Great. Thanks for the color.

Operator

Thank you. Our next question comes from Alex Barron with Housing Research Center. Please proceed with your question.

Alex Barron – Housing Research Center

Thank you. Good morning, guys and a great job.

Doug Bauer

Hey, Alex. How you’re doing?

Mike Grubbs

Thank you.

Alex Barron – Housing Research Center

Great. And how you’re doing?

Doug Bauer

Good.

Alex Barron – Housing Research Center

I wanted to ask you, if you could give us a little bit more color on the communities that you’re opening up later in the year more like in terms of where are they, are they Inland or coastal, is they’re coastal, can you give us maybe more granularity and also in terms of price point?

Tom Mitchell

Sure, Alex. This is Tom. That was reported earlier in the call, 10 of those projects are in Southern California, 8 in Northern California and 6 in the Colorado, so that gives you a little geographic positioning there. As you look to Southern California, we’ve been trying to balance our portfolio and last year we had an emphasis on really the 15 corridors in Inland Empire, so significant amount of those 10 are going to be coming from there. And then we currently opened one of those 10 projects in via this Southern [indiscernible] we master-planned in LA so that’s obviously, that’s much more of a coastal orientation. And then we’ve got a few more projects planned for our Orange County. So, we think we got a really balanced portfolio coming in Southern California with a good planned and mix of more affordable product in the core Inland Empire as well as some of those premium communities in coastal oriented locations.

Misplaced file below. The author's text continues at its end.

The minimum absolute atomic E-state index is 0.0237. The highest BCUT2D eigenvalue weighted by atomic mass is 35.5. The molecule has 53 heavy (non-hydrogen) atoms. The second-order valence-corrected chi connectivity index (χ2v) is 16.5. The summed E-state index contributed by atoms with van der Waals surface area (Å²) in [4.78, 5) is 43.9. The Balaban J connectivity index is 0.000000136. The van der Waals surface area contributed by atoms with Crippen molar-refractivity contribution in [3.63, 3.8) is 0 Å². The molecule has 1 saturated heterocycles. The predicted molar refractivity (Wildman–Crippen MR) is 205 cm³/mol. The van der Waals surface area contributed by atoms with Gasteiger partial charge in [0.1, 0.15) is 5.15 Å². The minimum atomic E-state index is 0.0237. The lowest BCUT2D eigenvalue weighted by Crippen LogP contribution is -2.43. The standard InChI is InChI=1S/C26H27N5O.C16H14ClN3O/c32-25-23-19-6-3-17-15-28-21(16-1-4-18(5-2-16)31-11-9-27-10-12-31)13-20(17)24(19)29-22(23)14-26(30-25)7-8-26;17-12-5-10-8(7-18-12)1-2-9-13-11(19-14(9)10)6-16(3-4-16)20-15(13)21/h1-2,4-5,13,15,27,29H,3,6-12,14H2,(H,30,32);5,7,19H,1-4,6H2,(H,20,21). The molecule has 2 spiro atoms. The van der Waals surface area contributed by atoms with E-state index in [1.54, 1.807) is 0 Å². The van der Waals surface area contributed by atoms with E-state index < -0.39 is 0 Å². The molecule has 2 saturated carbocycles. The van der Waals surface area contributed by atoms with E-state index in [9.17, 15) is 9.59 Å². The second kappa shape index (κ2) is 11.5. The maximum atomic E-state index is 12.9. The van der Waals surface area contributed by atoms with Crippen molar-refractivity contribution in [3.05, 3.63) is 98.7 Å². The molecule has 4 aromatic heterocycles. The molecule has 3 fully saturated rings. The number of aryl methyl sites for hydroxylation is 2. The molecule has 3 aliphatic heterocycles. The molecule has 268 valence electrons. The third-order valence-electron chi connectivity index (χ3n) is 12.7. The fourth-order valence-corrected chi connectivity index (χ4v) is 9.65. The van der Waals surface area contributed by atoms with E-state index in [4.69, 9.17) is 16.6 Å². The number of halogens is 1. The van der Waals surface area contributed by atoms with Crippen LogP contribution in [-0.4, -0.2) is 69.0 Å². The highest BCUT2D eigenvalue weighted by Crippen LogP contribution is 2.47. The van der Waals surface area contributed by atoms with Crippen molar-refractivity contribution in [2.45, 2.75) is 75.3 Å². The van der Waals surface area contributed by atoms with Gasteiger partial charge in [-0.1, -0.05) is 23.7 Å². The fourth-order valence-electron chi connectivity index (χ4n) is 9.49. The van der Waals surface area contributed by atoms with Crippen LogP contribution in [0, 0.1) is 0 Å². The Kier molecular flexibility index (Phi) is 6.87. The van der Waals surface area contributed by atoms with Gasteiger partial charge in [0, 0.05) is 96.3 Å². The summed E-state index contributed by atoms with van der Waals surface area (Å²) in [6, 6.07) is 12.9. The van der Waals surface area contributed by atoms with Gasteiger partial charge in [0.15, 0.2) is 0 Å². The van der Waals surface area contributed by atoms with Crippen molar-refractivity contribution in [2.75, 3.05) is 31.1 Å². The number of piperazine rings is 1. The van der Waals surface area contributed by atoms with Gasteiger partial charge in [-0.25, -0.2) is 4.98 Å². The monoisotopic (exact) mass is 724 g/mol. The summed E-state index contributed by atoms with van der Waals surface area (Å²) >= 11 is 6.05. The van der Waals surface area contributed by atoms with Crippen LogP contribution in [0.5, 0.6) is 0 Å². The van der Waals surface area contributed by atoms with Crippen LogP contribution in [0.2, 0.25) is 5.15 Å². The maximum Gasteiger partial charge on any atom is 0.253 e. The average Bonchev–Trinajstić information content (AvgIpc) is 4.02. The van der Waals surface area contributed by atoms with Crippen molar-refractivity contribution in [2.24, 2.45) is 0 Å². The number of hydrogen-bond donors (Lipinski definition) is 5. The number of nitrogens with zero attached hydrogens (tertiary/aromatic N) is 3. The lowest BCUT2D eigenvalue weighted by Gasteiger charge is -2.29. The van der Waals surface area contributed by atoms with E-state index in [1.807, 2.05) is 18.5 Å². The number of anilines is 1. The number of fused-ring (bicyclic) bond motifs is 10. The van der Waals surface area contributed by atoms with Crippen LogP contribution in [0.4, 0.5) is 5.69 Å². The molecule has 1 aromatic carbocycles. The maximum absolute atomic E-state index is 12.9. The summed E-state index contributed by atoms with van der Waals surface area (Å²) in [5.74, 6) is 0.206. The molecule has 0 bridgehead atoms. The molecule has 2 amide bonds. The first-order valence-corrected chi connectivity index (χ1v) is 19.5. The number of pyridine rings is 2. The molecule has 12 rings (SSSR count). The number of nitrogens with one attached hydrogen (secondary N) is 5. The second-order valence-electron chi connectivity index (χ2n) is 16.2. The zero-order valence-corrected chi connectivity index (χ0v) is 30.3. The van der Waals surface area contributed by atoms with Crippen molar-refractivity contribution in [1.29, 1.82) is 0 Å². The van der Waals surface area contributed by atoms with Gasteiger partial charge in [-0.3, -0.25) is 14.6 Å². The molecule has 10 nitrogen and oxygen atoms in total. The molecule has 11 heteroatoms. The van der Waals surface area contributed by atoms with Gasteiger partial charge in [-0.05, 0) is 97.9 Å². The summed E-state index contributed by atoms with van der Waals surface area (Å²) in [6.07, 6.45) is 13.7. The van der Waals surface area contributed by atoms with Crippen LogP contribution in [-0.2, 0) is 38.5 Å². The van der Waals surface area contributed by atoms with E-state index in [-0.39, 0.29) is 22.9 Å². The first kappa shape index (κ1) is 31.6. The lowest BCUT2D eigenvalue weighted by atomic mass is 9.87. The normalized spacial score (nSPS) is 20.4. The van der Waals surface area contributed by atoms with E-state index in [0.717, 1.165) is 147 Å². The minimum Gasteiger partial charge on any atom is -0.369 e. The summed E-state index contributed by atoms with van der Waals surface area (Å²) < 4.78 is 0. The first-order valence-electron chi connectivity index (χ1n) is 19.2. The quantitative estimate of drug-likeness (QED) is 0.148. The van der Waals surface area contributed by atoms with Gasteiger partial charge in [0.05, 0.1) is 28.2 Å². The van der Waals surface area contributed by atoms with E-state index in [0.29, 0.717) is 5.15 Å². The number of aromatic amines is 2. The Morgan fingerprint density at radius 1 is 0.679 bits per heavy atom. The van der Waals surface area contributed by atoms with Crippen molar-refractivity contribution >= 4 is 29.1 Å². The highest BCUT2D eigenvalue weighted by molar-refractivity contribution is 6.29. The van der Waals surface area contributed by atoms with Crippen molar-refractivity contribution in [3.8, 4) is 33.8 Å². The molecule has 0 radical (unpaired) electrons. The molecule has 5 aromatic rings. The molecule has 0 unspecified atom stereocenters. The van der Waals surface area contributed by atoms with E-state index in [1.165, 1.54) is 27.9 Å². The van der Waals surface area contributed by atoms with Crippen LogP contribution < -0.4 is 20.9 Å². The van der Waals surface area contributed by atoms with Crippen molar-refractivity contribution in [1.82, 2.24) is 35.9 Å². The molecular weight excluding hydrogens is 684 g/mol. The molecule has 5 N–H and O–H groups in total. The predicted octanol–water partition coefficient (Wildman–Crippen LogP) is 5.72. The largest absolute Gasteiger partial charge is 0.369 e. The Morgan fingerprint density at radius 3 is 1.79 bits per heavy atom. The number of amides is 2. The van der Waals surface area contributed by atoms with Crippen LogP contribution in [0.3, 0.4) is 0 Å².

In Northern California as I said we’ve got 8 new projects coming there, that is one of excellent locations in the Core Bay Area, we’ve got a couple of projects that are planned to be opened in Alameda. And then also in that location there we’re looking to move Inland creates a more affordable balanced portfolio and so we’ve got a few projects coming in the Redwood community as well. And then we’ve got one additional community that will be a follow on project to our Amelia project in master-planned of Bay Meadows in San Mateo and that will be opening here in this first quarter. So, again an excellent mix that came and done a great job and we’re going to be get a really balanced portfolio.

And then in Colorado we got 6 communities opening there and builders spread out, we’ve got additional one coming down in the Castle Rock community as well as few coming up in the Northwest [Quadrant] there. And then later in the year, we’ll be moving into our first entry in the Northern Colorado. So, again our goal has been to – such as premium markets core locations and really develop a balanced portfolio.

Alex Barron – Housing Research Center